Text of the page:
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What are Co-occurring Disorders?


Although substance use disorders and mental health disorders can occur individually, some individuals experience both at the same time. It’s common for long-term use of drugs or alcohol to interfere with the brain’s ability to balance chemicals necessary for functioning, contributing to mental illness. On the other hand, it’s common for individuals with severe mental health disorders to turn to substance abuse to self-medicate their symptoms, which can lead to addiction. Understanding co-occurring disorders and providing appropriate care is crucial to improving the individual’s quality of life and offering them the support and techniques they need to properly cope with their symptoms.


What Is a Co-Occurring Disorder?

Also known as a dual diagnosis or comorbidity, a co-occurring disorder refers to the simultaneous presence of two or more disorders or conditions in one person. The dual diagnosis definition usually refers to the co-occurrence of an addiction and mental health disorder.

Co-occurring disorders can interact with each other, making diagnosis, treatment, and recovery more complex for providers and the individual. For instance, substance abuse can worsen the symptoms of a mental health disorder by interfering with the chemical balance in the brain, including the brain’s ability to balance dopamine and serotonin.

Untreated mental health disorders can increase the risk of self-medicating with drugs and alcohol. Long-term use of these substances can lead to physical dependence and addiction.

Common types of co-occurring disorders include:

  • Alcohol addiction and depression
  • Schizophrenia and substance use disorder
  • Anxiety disorder and drug addiction
  • Alcoholism and antisocial personality disorder
  • Heroin abuse and depression
  • Cocaine abuse and anxiety disorder
  • Opioids and post-traumatic stress disorder (PTSD)

Effective treatment usually addresses these disorders individually and considers how they contribute to each other, as well.


Common Symptoms of Co-Occurring Disorders

The symptoms of a co-occurring disorder can vary depending on the specific disorders the individual has and their severity. Some common dual diagnosis symptoms and signs include:

  • Noticeable changes in behavior or mood: Individuals with co-occurring disorders often experience changes in behavior, such as withdrawing from loved ones. They may also exhibit mood swings, irritability, or increased anxiety.
  • Increased substance abuse: Many people with co-occurring disorders may use drugs or alcohol more frequently to cope with their mental health symptoms.
  • Physical symptoms: Substance abuse can lead to a variety of physical symptoms, including bloodshot eyes, tremors, slurred speech, or changes in appetite and sleep.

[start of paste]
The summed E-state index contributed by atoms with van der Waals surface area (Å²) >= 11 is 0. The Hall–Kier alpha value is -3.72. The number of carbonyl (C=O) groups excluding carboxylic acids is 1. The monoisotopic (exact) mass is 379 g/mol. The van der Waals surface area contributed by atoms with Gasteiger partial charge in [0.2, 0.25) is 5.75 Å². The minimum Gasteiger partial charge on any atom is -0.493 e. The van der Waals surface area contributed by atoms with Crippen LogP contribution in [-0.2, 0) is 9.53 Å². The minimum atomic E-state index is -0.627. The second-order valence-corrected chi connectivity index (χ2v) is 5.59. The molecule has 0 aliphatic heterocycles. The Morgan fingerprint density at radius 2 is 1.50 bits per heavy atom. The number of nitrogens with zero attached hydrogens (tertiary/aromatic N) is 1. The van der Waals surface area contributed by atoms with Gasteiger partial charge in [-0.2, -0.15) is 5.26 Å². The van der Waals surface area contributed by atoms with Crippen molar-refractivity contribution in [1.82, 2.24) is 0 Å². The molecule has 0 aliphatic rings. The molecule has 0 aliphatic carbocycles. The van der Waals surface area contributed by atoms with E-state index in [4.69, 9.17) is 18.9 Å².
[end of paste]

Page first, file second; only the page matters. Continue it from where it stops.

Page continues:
• Poor performance at work or school: Addictions and mental illnesses can interfere with a person’s ability to perform well at school or work, contributing to poor grades, poor job performance, and more.
  • Difficulty sustaining relationships: Co-occurring disorders can make it challenging to maintain healthy relationships, often leading to conflict, mistrust, and more.
  • Suicidal thoughts, ideation, or behavior: In severe cases, people with co-occurring disorders may experience suicidal thoughts or engage in self-harming behavior due to their symptoms.

It’s also important to note that co-occurring disorder symptoms can be complex and may vary from person to person. Our Boca Raton mental health center offers residential mental health treatment to support any individual with a dual diagnosis or individual disorder in their recovery.


Finding Dual Diagnosis Treatment Near Me

Our Banyan Boca mental health program is a unique program designed to offer medical care and treatment for mental illness at the residential level of care. This program serves as a transition from hospitalization or as a direct admission for continued stabilization in a less restrictive setting.

Both mental health and substance use disorders can be treated with therapy techniques, including cognitive behavioral therapy (CBT) or dialectical behavior therapy (DBT). Properly treating these disorders will allow people to lead happier and healthier lifestyles.


For more information about our dual diagnosis treatment and how we can support you or a loved one in recovery, call Banyan Treatment Centers at 888-280-4763 or send us your contact information, and we’ll reach out to you.

Related Reading:

Most Common Co-Occurring Disorders

5 Things You Should Know About Treatment for Dual Diagnosis

Alyssa, Director of Digital Marketing
Alyssa, Director of Digital Marketing
Alyssa is the National Director of Digital Marketing and is responsible for a multitude of integrated campaigns and events in the behavioral health and addictions field. All articles have been written by Alyssa and medically reviewed by our Chief Medical Officer, Dr. Darrin Mangiacarne.
What are Co-occurring Disorders?
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